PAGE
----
To the best of our knowledge, we humans can only experience this world in three spatial dimensions (plus one time dimension): up and down, left and right, and forward and backward. But in two physics labs, scientists have found a way to represent a fourth spatial dimension.

This isn't a fourth dimension that you can disappear into or anything like that. Instead, two teams of physicists engineered special two-dimensional setups, one with ultra-cold atoms and another with light particles. Both cases demonstrated different but complementary outcomes that looked the same as something called the "quantum Hall effect" occurring in four dimensions. These experiments could have important implications to fundamental science, or even allow engineers to access higher-dimension physics in our lower-dimension world.

"Physically, we don't have a 4D spatial system, but we can access 4D quantum Hall physics using this lower-dimensional system because the higher-dimensional system is coded in the complexity of the structure," Mikael Rechtsman, professor at Penn State University behind one of the papers, told Gizmodo. "Maybe we can come up with new physics in the higher dimension and then design devices that take advantage the higher-dimensional physics in lower dimensions."

There are three spatial dimensions, or directions you can move by holding everything else constant. Moving back in forth along a line is moving in one dimension. Make a right angle to the line and you add a second dimension to move forward and backward in — imagine a square. Make another right angle and you enter the third spatial dimension. You can move up and down — that's a cube. If a fourth dimension existed, you could make another right angle into it, and create some sort of hyper cube. A fourth spatial dimension can be described by mathematics but not physically realised.

However, think about this: a three-dimensional figure leaves a two-dimensional shadow. By observing this shadow, we can glean some information about the three-dimensional thing. Perhaps by observing some real-world physical system, we can learn about a fourth-dimensional nature by a shadow left in lower dimensions.

At each of the new experiments' core is the quantum Hall effect: When electrons are confined to two dimensions, as if they are stuck on the surface of a sheet of paper (like in graphene or in certain layers of semiconductors), and a magnetic field is passed through that sheet perpendicularly, some of the system's electrical properties become restricted to multiples of exact number values. Maths says that other consequences of this quantum Hall effect should be measurable in a four-spatial-dimension system - but again, we don't have four spatial dimensions to test this physics in.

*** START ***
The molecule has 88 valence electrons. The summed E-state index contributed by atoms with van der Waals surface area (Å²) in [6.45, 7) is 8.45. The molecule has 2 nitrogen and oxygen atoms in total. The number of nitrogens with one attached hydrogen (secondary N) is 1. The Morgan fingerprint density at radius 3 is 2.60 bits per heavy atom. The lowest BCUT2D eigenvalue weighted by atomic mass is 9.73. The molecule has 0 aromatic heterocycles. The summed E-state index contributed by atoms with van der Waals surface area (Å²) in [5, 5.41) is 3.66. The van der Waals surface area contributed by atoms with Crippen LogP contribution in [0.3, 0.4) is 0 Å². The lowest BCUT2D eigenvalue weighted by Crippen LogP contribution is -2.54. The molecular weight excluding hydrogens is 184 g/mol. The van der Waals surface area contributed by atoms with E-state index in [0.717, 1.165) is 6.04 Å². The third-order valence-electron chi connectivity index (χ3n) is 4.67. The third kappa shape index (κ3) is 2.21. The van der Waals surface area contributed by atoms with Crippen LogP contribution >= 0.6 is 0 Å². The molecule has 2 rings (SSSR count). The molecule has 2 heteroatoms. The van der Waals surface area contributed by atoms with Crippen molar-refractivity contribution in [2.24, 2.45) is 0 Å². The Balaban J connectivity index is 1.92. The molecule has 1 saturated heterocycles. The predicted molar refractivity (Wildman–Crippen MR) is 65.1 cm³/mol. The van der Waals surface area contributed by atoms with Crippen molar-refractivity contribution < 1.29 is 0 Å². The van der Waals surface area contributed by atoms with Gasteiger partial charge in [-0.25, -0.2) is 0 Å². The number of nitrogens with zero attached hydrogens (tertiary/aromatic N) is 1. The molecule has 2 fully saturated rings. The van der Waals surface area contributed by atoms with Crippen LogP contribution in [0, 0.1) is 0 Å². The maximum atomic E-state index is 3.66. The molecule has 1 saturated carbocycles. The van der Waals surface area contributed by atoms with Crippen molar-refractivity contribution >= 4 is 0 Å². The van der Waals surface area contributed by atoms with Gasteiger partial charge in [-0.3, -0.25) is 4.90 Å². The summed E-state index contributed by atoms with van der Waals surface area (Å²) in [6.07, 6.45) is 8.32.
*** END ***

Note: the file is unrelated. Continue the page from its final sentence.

Both teams overcame this hurdle with specially engineered systems published today in the journal *Nature*. A team of European physicists trapped atoms of the element rubidium with sets of lasers in two dimensions — the experiment setup was kind of like an egg crate with atoms in it whose boundaries are governed by lasers. This created a sort of two-dimensional quantum "charge pump" that allowed them to simulate the transport of electric charges (atoms aren't charged). An extra parameter based on the internal behaviour of these atoms is coded along each dimension, playing the role of two more spatial dimensions. They were able to use this system to measure the "second Chern number," signifying the presence of the fourth-dimensional effects.

Rechtsman's team instead used light passing through a series of wave guides, or specially fabricated glass that can control the shape of the light wave. It kind of looks like an array of fibre optic cables lined up in a rectangular prism (or a box of spaghetti) and like a Lite Brite when observed head on. These cables are coupled - light can travel between the tips. By wiggling the spaghetti noodles in the background, they could simulate the effect of an electric field on a charged particles (represented by photons), as observed in the Lite Brite. The researchers watched light jump to opposite edges and corners of their apparatus. This would be a physical effect associated with the 4D quantum Hall effect.

The two experiments fill in two pieces of understanding of this four-dimensional effect. "I think that the two experiments nicely complement each other," Michael Lohse from the Ludwig-Maximilians University in Germany told Gizmodo. In the simplest sense, the first team of scientists is looking at the 4D effect in the bulk of a physical system, while the the second team is looking at the effects on the edges of the same system.

The major limitation of both is that, well, this is not a real four-dimensional system, but two highly engineered systems demonstrating what some effect *would* look like if it *were* happening in four dimensions. Both teams have more work they'd like to do in order to study this effect, though. Lohse and Rechtsman told Gizmodo that the atoms and photons in their systems don't interact with one another. They'd like to see how the effect manifests itself with interacting systems.

As for implications, Lohse hopes his system could support the study of even wilder physics, like quantum gravity and Weyl semimetals. Rechtsman thought his system could lead to other photonic devices that take advantage of higher dimensional system, or that perhaps they could find other similar effects in other materials.

"There's another question of whether real solid-state materials with complex unit cells have these hidden dimensions, and if their physics can be understood in higher dimensional physics that wasn't accessible before," said Rechtsman. "Could it give us new understanding of phases of matter with complex geometry?"